Federal and State Laws and Regulations Affecting Managed Care


A bipartisan bill filed in the US Senate in May would make it harder for brand-name drugmakers to stave off the introduction of generic competition. The measure, the Greater Access of Affordable Pharmaceuticals Act (GAAP) was fashioned by Sen John McCain (R, Ariz) and Sen Charles Schumer (D, NY), who claim that it could save consumers $71 billion in drug costs over the next decade.

GAAP is meant to amend the 1984 Hatch-Waxman Act by removing some of the legal weapons that brand-name drugmakers use to delay introduction of generic drugs. Most importantly, it would end the 30-month stay that is now automatically issued by the FDA whenever such companies file a suit against a generic drugmaker's patent challenge. Instead, to get such a stay, the brand-name drugmaker would have to persuade a federal judge that such a stay is warranted. In addition, the legislation says that if the first generic applicant does not get its drug on the market quickly, its 180-day exclusivity would be revoked and moved to the applicant who had been the second to file initially. The bill makes the current FDA regulations on bioequivalency a matter of law, which would eliminate marketing delays caused by brand-name drugmakers' challenges to the testing of generic drugs.

In what is claimed to be the first consumer group lawsuit challenging maneuvers by manufacturers of brand-name drugs to delay introduction of competing generic versions, the seniors group Gray Panthers brought a treble-damage action against Bristol-Myers Squibb. The lawsuit was filed in the US District Court in Washington, DC, on April 13. The charges: Bristol-Myers Squibb engaged in a practice of using "frivolous" patent applications to block generic versions of its antianxiety drug BuSpar from coming to the market. Remedy sought: damages -- estimated at more than $100 million -- for those who had to pay higher prices for BuSpar while disgorging Bristol-Myers Squibb of profits stemming from the conduct being questioned.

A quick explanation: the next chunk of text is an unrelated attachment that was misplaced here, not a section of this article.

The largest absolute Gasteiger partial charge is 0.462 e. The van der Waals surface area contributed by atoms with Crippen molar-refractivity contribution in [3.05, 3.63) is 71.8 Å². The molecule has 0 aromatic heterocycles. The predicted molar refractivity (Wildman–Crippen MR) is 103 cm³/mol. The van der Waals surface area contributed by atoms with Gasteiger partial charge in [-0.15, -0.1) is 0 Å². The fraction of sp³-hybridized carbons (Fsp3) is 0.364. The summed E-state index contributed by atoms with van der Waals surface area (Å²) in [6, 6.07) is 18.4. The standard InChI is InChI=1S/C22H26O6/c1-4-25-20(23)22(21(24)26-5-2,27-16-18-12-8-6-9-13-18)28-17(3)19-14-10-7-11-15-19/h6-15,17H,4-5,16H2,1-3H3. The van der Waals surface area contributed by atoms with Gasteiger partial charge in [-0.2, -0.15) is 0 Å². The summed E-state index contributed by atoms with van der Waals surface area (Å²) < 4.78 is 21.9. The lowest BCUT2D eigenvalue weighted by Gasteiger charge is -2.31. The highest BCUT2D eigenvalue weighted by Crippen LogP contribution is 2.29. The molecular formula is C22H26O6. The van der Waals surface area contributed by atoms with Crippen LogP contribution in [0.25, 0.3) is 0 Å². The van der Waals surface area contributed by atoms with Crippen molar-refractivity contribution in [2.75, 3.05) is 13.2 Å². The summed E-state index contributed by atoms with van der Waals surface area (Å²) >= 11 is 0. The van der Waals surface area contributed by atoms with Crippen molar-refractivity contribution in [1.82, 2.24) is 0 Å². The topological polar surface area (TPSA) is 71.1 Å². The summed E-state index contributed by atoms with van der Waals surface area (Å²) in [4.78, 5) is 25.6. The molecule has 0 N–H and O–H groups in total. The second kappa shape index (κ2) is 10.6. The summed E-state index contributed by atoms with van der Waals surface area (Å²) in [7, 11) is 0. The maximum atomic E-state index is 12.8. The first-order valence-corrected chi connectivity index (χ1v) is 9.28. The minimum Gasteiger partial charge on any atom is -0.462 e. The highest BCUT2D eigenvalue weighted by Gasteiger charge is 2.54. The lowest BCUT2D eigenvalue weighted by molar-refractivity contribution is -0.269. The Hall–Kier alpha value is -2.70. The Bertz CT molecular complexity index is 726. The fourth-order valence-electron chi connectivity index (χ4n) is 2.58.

Those handsome models smiling in ads for anti-AIDS drugs may be a bit too attractive. In a new position on direct-to-consumer advertising -- and one that may signal new restrictions on other drug ads -- the FDA wrote to 8 makers of antiretroviral agents to tell them to carefully look at their consumer advertising and bring it more in line with reality. The current promotions have to stop by July 31, 2001. Thomas Abrams, head of the FDA's division of drug marketing, told the drug companies that the images of "robust individuals engaged in strenuous physical activity" are not representative of the actual condition of most patients with HIV infection. Moreover, many of the ads "do not adequately convey that these drugs neither cure HIV infection nor reduce its transmission," and often do not make clear that the advertised drug should be taken in combination with others. The FDA was spurred to look at the ads by complaints from the city of San Francisco, where the Board of Supervisors had moved to ban the ads from city property -- an action spurred by a city Department of Public Health survey that found that 62% of the gay men interviewed thought that the ads encouraged unprotected sexual activity.

At a hearing in May designed to garner support for federal grants to hospitals for devices to reduce medication errors, a number of examples of such new technology were displayed. A hand-held device that translates a bar code on a drug label to audio instructions was designed to aid older patients whose sight is failing. Another was a hospital "robotic pharmacist" that reads bar codes and sorts medications into individual carts for each patient; it has, claims Neil Reed, head pharmacist at the Eastern Idaho Regional Medical Center where it is used, an accuracy rate of 100%. The legislation in Congress would hand out $97 million a year for 10 years to help facilities buy such equipment.

Deciding whether to cover drugs that are part of clinical trials is no longer up to insurers in Vermont. A new measure signed into law on April 26 by Gov Howard Dean mandates that insurers pick up the tab for such treatments. "This is one mandate that doesn't cost any money," said Dean, who is also a physician. "If patients don't get into the study, they might not get help and costs go up." However, the reach of the measure is limited; although many Vermont patients go to Boston for treatment, the new law applies only to clinical trials conducted at the 2 teaching hospitals in Vermont: Dartmouth-Hitchcock in Lebanon and Fletcher Allen in Burlington.